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Air Pollution in 2019: the Numbers

Air Pollution in 2019: the Numbers

On June 5, the United Nations celebrates World Environment Day. Each year, the goal is to encourage people to take action on a particular topic. This year’s theme is “Air pollution”.

3 Million
deaths result of exposure to ambient air pollution (per year)

The World Health Organization (WHO) estimates that about 3 million people die from complications linked to air pollution each year. The number takes into account deaths related to heart disease, stroke, chronic obstructive pulmonary disease, lung cancer, and acute respiratory infections in children. Outdoor air pollution is responsible for 43% of all deaths and disease from chronic obstructive pulmonary disease and for 29% of all deaths and disease from lung cancer.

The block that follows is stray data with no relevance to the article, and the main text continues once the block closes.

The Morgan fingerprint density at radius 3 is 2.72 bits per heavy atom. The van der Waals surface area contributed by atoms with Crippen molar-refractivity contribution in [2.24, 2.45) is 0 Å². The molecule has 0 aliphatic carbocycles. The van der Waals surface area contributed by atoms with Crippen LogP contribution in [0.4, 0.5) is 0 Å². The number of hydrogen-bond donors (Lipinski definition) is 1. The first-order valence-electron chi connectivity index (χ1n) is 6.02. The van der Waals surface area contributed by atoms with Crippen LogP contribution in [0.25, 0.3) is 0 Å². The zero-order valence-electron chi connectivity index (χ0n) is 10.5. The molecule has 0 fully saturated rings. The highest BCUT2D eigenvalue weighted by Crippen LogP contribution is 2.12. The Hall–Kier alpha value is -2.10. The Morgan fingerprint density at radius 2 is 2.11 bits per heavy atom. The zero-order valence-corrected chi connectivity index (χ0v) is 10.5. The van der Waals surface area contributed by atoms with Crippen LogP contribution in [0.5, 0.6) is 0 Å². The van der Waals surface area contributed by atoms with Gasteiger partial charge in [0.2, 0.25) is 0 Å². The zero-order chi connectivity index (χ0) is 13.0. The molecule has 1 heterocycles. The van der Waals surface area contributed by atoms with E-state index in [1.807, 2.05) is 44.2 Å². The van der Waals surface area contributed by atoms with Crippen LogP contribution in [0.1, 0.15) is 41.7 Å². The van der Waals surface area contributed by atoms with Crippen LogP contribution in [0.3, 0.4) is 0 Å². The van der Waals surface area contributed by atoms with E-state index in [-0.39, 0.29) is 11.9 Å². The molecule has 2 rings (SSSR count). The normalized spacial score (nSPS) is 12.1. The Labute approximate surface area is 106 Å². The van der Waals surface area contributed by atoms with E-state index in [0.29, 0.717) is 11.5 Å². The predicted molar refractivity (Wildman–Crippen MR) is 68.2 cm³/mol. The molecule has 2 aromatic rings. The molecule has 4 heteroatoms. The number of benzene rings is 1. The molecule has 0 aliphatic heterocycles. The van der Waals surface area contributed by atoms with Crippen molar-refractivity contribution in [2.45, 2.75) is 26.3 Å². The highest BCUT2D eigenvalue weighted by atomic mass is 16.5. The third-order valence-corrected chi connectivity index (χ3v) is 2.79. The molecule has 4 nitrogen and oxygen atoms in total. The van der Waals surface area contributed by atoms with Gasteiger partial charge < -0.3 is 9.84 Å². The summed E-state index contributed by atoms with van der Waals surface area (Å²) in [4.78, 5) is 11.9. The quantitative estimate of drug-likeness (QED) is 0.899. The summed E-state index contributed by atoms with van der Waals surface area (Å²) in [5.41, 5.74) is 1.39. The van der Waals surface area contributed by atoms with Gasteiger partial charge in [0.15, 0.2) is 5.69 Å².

Source: Ambient air pollution: A global assessment of exposure and burden of disease; WHO; 2016

The absolute number of deaths attributed to outdoor air pollution by country from 1990 to 2017. Source: OurWorldInData

90%
of people breathe air that does not comply with the WHO Air Quality Guidelines.

In 2017, about 90% of the population lived in areas that exceed the WHO guidelines for PM 2.5 (tiny air pollutants that are two and one-half microns or less in width and travel to the respiratory tract). The highest annual exposures were in South Asia and in sub-Saharan Africa.

Source: State of Global Air; HEI and IHME; 2019

24%
of all greenhouse gases emitted worldwide come agriculture, forestry and other land-use.

Source: WorldEnvironmentDay; retrieved on June 5, 2019

23%
is the transport’s share of energy-related CO₂ emissions

Source: Tracking Clean Energy Progress; International Energy Agency; 2017

24%
of the global power output is generated by renewable energies

Source: Tracking Clean Energy Progress; International Energy Agency; 2017